We've tried to work so, so hard to become debt free, and here we are, accruing debt because we feel that we have no choice. We have to pay taxes that are exorbitant. We have to have a car that gets us from A to B without fear of an accident. We have precious cargo, after all. We live meagerly, and we are not foolish with money. We know all the tricks and tips of living well on less, we do them consistently! They are built into our lifestyle. Often, people have such judgments about poverty, and I can understand why. When you see someone with an iphone, fake nails, dyed hair, and a nice car paying with food stamps, it's easily to mentally degrade someone who you think is unwise with money. I'm writing this to tell you that poverty can also look so friend-next-door, so normal-people-y. So shocking.
Yes, a lot of people mismanage money, but some people just get beat month after month in a discouraging season of unrelenting bills and circumstances out of their control, that topple the house of cards that can literally take years to recover from--even by doing everything right.
When calculated out that after all is said and done, we're living in a very expensive area, on 1/3 less than what we lived on in the Midwest. That alone bewilders us. We've gone through a year of this before, when Lukka was a baby and I had stopped working. You'd think we'd have enough trust in God to know, from hindsight, that He always takes care of us. Always. I'm reminded that we have clean water to drink (and wash our clothes in), we have enough food, we have warm beds, and we have the luxury of a library down the street, a church practically next door, and my husband has the ability and drive to work. I have the privilege to homeschool, and do it within a community that supports families to do so. The blessings are innumerable, the problems countable on one hand (they just happen to be rather large, ahem). God knows our needs. He has always surprised us. We can't help but completely abandon worry and hand it over, because, frankly, it's all we have left. When you're in that moment of stress, fatigue, and what-now-ness, fear is deep and wide.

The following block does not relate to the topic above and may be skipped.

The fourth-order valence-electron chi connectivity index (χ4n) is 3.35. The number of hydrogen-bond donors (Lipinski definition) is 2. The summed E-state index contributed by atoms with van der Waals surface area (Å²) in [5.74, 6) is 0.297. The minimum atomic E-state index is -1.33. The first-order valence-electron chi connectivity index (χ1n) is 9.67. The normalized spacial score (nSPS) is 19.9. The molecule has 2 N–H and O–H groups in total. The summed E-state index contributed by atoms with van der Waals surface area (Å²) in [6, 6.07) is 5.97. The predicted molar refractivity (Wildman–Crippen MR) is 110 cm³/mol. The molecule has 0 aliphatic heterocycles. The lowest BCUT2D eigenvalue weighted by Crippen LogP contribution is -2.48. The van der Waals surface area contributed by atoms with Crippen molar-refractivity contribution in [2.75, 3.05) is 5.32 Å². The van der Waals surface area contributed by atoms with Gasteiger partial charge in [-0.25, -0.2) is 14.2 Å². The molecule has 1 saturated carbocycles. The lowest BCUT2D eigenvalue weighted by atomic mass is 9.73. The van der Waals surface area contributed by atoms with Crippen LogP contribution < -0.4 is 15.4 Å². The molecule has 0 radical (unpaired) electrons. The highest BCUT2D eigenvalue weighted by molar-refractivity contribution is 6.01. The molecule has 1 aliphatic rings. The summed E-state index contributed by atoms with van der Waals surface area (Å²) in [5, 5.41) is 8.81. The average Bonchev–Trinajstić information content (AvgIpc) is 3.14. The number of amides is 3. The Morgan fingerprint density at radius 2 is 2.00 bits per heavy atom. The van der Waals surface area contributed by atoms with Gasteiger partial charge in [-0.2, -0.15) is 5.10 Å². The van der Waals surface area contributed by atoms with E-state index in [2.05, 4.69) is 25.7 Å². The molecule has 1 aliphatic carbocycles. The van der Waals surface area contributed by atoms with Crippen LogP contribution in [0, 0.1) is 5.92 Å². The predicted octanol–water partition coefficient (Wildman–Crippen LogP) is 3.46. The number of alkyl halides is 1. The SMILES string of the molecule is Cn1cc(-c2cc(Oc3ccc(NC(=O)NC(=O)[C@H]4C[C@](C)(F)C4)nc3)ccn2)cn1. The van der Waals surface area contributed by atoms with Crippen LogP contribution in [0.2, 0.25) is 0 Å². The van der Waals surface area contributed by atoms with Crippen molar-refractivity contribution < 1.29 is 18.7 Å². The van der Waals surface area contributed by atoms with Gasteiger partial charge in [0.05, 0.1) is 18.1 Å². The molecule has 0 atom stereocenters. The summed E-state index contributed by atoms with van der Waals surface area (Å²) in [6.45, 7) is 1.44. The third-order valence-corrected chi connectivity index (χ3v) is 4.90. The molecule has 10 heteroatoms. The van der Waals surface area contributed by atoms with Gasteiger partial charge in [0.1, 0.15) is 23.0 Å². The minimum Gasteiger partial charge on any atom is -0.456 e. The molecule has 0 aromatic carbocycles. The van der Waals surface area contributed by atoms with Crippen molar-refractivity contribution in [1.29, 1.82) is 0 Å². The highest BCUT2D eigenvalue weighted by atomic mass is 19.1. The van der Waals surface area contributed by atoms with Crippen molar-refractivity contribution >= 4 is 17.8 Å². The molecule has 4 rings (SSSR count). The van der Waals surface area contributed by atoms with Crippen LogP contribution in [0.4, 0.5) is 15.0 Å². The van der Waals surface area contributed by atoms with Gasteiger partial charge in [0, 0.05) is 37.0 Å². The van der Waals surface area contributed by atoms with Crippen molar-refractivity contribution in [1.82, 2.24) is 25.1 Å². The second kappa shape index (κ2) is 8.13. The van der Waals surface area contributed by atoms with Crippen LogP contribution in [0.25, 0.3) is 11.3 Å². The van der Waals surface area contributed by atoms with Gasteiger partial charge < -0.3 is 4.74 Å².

I love this quote, from Emily P. Freeman, about fear. "The trouble with fear is it tells you things will always be the way they are now." It won't always be that way, though. It never is. The fog lifts. The storm clouds disappear. The sun breaks through. We stay steady. We stay faithful. We repeat this over and over until we're blue in the face and faint of heart and then we do it again. The other option is despair, anger, resentment, pride, and blame, but those aren't really options, they're giving up. We continue to hang on by a threadbare shoestring, and not loose hope that a new pair are right around the corner.